This paper aims to analyses the trends and dynamics of extreme poverty in developing countries. The study attempts to answer one critical question: has the world achieved its number one Millennium Development Goal (MDG) target of reducing extreme poverty by half by 2015? The methodology used in this study mainly involves a descriptive data analysis during the period 1981-2015. The study used the World Bank’s US$1.90 a day line (popularly known as $1 a day line) in 2011 prices to measure the level of absolute poverty. In order to analyze the dynamics of poverty across different regions, the study grouped countries into five regions: i) sub-Saharan Africa; ii) East Asia and the Pacific; iii) South Asia; iv) Europe and Central Asia; and v) Latin America and the Caribbean. The study found that in 1990, there were around 1.9 billion people living below US$1.90 a day (constituting 36.9 percent of the world population) and this number is estimated to have reduced to around 700 million people in 2015, with an estimated global poverty rate of 9.6 percent. The world met the MDG target in 2010, which is five years ahead of schedule. However, extreme poverty is becoming increasingly concentrated in sub-Saharan Africa (SSA) and South Asia (SA), where its depth and breadth remain a challenge. SSA remains the poorest region, with more than 35 percent of its citizens living on less than US$1.90 a day. Half of the world’s extremely poor people now live in SSA, and it is the only region which has not met its MDG target.
In this paper a novel approach on knowledge integration in presented in the context of the knowledge-based society/economy (KBS/E). What this paper brings new is the transdisciplinary integrative approach of the knowledge through the “conceptual knowledge space” as a potentiality, and the “practical transdisciplinary knowledge space”, as actuality, with the transition between them through the included middle. Are introduced some of the most important practical educational environmental transdisciplinary conceptual and applied spaces, as innovative groundbreaking clusters that foster the origination, transfer and implementation of knowledge in the process of achieving sustainable development of the continuously integrative society. The University is considered the most appropriate space for this transdisciplinary approach of knowledge achievement, being a natural habitat of the synergistic integration of education, research and industry, and with its adaptability and adequateness in the knowledge economy space. University should become an open space in a reconfiguration in a integration of a highrequired degree with breadth profile competence in the integrated fields of different disciplines, with the need to have a depth profile of the knowledge in research on particular cognitive field. A new redefined mission of university by collaborating with industry should be linked to a redefinition of the role of the research in universities in the knowledge based society/economy.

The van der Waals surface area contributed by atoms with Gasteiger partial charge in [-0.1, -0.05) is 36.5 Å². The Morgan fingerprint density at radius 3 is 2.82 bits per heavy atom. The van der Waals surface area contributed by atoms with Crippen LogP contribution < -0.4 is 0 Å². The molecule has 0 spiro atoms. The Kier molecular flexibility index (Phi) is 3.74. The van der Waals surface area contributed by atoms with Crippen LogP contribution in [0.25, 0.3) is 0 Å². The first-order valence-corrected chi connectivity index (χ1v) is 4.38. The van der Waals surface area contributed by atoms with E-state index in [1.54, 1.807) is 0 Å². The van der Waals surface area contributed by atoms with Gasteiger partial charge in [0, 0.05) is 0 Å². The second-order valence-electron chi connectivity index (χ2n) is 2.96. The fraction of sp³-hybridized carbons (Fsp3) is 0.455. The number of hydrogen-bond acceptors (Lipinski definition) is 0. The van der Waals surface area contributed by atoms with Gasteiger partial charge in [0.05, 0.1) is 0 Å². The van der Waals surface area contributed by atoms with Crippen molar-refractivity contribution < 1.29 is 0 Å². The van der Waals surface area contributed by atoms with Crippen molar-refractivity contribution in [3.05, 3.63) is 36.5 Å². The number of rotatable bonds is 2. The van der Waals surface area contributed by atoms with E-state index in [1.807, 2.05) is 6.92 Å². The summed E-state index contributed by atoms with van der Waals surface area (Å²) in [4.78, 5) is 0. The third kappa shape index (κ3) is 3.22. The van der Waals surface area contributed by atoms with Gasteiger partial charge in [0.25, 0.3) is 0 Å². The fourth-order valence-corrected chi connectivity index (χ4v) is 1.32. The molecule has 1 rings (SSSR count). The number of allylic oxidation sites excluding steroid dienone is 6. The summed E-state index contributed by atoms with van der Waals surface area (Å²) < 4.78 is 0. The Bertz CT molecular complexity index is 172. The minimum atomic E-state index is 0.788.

Petroleum is the most important resource for global energy production, far exceeding the role of coal and natural gas, the role of river energy and wind energy, and also the role of nuclear fuel.
All highly industrialized countries are making great efforts to ensure the energy needs of the functioning of economies under the conditions of fierce global competition. None of the world’s first 10-12 economies can give up on petroleum imports, and the exporting countries benefit from large financial resources from petroleum.
Saudi Arabia, Qatar, United Arab Emirates, Venezuela, Russia and other petroleum-rich countries secure themselves significant foreign revenue for their economic development, defense and overall well-being.